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Caribbean Heroes

Caribbean Pride::
February is celebrated as Black History month in the U.S. and other countries. For us Black History is every month. So we've decided to add this Caribbean Pride section to the site to salute outstanding West Indians throughout the year. Some of them were born in the islands and others have their roots in the islands, but one thing is sure they all have the same traits--strong, intelligent, creative, proud--in true West Indian style.

Black Awareness
up, up, you mighty race


A black nationalist leader who created a "Back to Africa" movement in the United States. Garvey was born the youngest of 11 children in Saint Ann's Bay, Jamaica. He left school at the age of 14 to serve as a printer's apprentice. A few years later, he took a job at a printing company in Kingston, where in 1907 he led a printers' strike for higher wages. Garvey then traveled to South America and Central America. In 1912 he went to England, where he became interested in African history and culture. He returned to Jamaica in 1914 and shortly thereafter founded the Universal Negro Improvement Association (UNIA) and the African Communities League. In 1916 Garvey moved to the United States and settled in New  York City.

There he incorporated the UNIA and started a weekly newspaper, the Negro World. A persuasive orator and author, Garvey urged American blacks to be proud of their race and preached their return to Africa, their ancestral homeland. To this end he founded the Black Star Line in 1919 to provide steamship transportation, and the Negro Factories Corporation to encourage black economic independence. Garvey attracted thousands of supporters and claimed two million members for the UNIA. He suffered a series of economic disasters, however, and in 1922 he was arrested for mail fraud. Garvey served as his own defense attorney at his trial, was convicted, and went to prison in 1925. His sentence was commuted two years later, but he was immediately deported to Jamaica. Unable to resurrect the UNIA or regain his influence, Garvey moved to London, where he died in 1940.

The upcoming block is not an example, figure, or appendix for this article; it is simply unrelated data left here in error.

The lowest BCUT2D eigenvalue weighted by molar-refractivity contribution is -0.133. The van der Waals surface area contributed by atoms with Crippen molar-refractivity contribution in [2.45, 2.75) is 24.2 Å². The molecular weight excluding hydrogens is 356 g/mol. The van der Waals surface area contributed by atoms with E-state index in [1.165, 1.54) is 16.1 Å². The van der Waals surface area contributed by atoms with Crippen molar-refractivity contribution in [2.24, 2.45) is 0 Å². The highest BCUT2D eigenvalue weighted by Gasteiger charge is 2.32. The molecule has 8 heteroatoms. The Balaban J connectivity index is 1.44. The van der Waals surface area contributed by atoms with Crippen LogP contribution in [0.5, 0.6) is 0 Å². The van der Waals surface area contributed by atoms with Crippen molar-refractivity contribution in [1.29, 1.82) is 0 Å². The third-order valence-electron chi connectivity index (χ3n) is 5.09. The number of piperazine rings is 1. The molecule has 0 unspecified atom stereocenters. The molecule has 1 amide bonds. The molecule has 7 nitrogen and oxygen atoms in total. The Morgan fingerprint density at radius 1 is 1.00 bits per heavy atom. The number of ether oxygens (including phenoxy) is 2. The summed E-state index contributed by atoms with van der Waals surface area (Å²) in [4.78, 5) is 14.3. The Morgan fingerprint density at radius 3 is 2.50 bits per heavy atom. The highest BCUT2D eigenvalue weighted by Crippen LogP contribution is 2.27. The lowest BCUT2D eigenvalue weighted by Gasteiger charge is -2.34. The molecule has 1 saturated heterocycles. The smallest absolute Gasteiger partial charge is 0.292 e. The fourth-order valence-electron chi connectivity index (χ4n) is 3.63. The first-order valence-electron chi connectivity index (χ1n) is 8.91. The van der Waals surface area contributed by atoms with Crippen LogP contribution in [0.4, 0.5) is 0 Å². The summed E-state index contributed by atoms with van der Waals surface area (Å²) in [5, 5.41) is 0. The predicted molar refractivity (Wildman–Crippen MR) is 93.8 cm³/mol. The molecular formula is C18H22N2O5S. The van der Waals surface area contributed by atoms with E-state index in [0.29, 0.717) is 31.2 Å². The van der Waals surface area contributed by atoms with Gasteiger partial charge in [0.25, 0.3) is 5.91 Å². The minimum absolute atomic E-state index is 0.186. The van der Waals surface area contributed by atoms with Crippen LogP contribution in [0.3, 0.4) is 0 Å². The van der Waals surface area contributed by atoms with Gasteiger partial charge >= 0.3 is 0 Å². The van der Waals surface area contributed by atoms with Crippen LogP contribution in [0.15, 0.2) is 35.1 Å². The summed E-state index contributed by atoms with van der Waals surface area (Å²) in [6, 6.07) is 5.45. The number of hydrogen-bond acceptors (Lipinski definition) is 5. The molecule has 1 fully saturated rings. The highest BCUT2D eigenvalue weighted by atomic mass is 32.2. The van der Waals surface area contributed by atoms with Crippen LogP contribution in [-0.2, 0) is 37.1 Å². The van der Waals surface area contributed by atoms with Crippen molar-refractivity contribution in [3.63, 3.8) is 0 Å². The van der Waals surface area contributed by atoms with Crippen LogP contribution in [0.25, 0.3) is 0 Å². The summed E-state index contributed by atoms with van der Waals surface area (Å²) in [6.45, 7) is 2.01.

Among Black Leaders, Marcus Garvey was unique; his popularity was universal; his program for the return of African People to their motherland shook the foundation of 3 Empires. All subsequent Black Power movements have owed a debt to his example and his prophecy has been fulfilled in the independence that brought to being 30 African Nations.


Malcolm Little was born on May 19, 1925, in Omaha, Nebraska, the son of Louise, a native of Grenada, and Earl Little, a staunch Garveyite who was harassed by the KuKlux Klan for his pan-African beliefs and eventually killed by whites. Malcolm dropped out of school and eventually became involved in criminal activities, which led to his arrest and conviction for armed robbery in February 1946. While in prison, he became a follower of Elijah Muhammad,  the then leader of the Lost Found Nation of Islam  and soon discarded his slave name, Little, and took

the new name "X." At the height of his power Malcolm was one of black America's most powerful voices and was said to be the only black man who "could stop a race riot -- or start one." He traveled widely in Europe and Africa attempting to link the black struggle in America with those abroad. At one point he even advocated and prepared to take the United States before the United Nations for charges of "genocide" against its black citizens. In 1964 Malcolm made a pilgrimage to Mecca, obligatory for orthodox Muslims, where upon he changed his name to El Hajj Malik El-Shabazz.
On February 21, 1964 in front of a crowd in the Audubon Ballroom in New York City, Malcolm X was shot to death by three men. Labeled as angry NOI members, the three were convicted with Malcolm's death. However a host of suspicious events and contradictory information presented at the trial have led many to speculate whether more sinister forcces, namely the US government, may have been behind his death. Thus Malcolm's life, like his death, has remained shrouded in mystery. But even beyond death, El Hajj Malik El-Shabazz inspire generations for decades to come